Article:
Melrose, a UK-listed company specialising in acquisitions in the manufacturing sector, has promised to safeguard the pension schemes of engineering firm GKN as part of a bid for the business.
It follows a statement issued by the trustees of GKN’s two UK defined benefit (DB) schemes yesterday, which raised concerns about the sponsor covenant in the event of a takeover.
Melrose approached the board of GKN last week with an offer valuing the company at roughly £6.9bn (€7.8bn), which was rejected. This morning Melrose made an offer directly to shareholders that valued GKN at roughly £7.4bn.
The two GKN pension schemes had a combined shortfall of £1.9bn as of 30 September 2017, according to the trustees, based on the amount of money needed to enable both schemes to be transferred to an insurer through a buyout.
At the end of 2016 the two schemes had combined assets of £2.3bn, according to GKN’s annual report.
“Melrose has an impeccable track record of safeguarding and improving pensioners’ rights in every acquisition it has made.”
Melrose company statement
“Any material change to the corporate and capital structure of GKN would lead the trustees to reassess the strength of covenant going forward and determine appropriate funding plans based on that covenant and its associated level of risk,” the trustees’ statement said.
It added that the trustees expected “full engagement with management and with any relevant third parties… to ensure satisfactory protection and mitigation for any impacts arising from any change in the strategic direction or future ownership” of GKN, given that the schemes were “very substantial” stakeholders.
Martin Hunter, principal at consultancy group Punter Southall, highlighted that the trustees had not included figures from the scheme’s latest triennial valuation – potentially because a change in GKN’s ownership would have an effect on the sponsor covenant.
In October last year the company said it expected to reduce its annual contributions slightly following the valuation. GKN pumped £250m into the larger of the two schemes last year following its closure to future accrual.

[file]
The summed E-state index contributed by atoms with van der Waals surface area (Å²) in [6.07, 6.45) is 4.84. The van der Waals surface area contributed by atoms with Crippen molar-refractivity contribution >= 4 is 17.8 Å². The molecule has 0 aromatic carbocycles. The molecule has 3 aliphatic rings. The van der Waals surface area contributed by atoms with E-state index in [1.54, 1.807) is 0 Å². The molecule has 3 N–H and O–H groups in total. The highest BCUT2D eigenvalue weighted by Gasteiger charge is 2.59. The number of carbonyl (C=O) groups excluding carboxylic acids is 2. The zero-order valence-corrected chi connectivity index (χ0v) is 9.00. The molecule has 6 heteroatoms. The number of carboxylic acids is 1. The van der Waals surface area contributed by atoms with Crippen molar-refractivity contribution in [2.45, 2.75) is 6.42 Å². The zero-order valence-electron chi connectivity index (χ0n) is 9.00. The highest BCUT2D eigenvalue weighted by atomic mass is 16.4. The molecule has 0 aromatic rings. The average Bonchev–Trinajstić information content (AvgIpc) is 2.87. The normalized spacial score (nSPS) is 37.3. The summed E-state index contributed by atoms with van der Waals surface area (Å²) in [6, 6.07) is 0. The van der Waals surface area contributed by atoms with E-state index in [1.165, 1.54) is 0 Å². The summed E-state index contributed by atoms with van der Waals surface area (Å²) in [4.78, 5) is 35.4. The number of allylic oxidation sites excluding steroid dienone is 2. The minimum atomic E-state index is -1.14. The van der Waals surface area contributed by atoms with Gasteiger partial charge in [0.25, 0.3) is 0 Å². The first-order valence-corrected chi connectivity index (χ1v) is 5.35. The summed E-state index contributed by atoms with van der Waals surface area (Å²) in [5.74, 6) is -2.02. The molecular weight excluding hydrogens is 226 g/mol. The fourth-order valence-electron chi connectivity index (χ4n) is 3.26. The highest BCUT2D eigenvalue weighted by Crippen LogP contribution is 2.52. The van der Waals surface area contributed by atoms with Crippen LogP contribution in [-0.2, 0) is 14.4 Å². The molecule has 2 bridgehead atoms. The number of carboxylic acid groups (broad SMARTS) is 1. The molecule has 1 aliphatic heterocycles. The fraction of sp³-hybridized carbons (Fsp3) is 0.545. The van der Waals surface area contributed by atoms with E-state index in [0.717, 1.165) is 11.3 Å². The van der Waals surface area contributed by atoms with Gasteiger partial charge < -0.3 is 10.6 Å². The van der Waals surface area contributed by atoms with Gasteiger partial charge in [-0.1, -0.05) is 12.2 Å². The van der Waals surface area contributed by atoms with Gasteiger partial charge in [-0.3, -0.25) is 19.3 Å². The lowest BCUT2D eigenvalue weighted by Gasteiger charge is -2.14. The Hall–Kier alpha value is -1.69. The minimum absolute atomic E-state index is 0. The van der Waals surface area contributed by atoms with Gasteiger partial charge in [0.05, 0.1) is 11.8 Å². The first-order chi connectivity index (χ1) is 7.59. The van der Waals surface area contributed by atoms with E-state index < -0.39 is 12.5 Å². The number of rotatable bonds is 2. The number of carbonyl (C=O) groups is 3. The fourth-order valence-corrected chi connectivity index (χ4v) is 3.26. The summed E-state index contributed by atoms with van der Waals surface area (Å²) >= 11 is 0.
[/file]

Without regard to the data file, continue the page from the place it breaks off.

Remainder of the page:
Hunter continued: “It’s up to the company to go to the Pensions Regulator [TPR] for clearance [for the takeover]. TPR has strong powers to go after companies or individuals to get cash into schemes – even if the company doesn’t go for clearance it has to bear in mind these powers.
“If the deal results in a weaker covenant on day one, I would expect the sponsor to put in place more cash contributions or a contingent asset deal. I would hope Melrose has taken advice and realises the implications if it weakens the covenant.”
In a statement to the stock exchange this morning announcing its offer for GKN, Melrose said accrued benefits would be “fully safeguarded in accordance with the applicable law” and would not be affected by an acquisition.
The statement continued: “Melrose notes the statement by the trustees of the GKN Group pension schemes on 16 January 2018. The numbers published are entirely in line with Melrose’s own reading of the pension exposure at GKN and Melrose looks forward to meeting the trustees as soon as is appropriate. Melrose has an impeccable track record of safeguarding and improving pensioners’ rights in every acquisition it has made.”
According to the trustees, the schemes had more than 32,000 members as of 5 April 2017, of which 17,000 were pensioners.
Last year, the smaller of the two GKN schemes sealed a £190m buyout with Pension Insurance Corporation.
In response to this morning’s bid, Anne Stevens, GKN’s newly appointed chief executive, urged shareholders to reject Melrose’s offer and claimed that the terms “fundamentally undervalue the company”. GKN’s full statement is available here.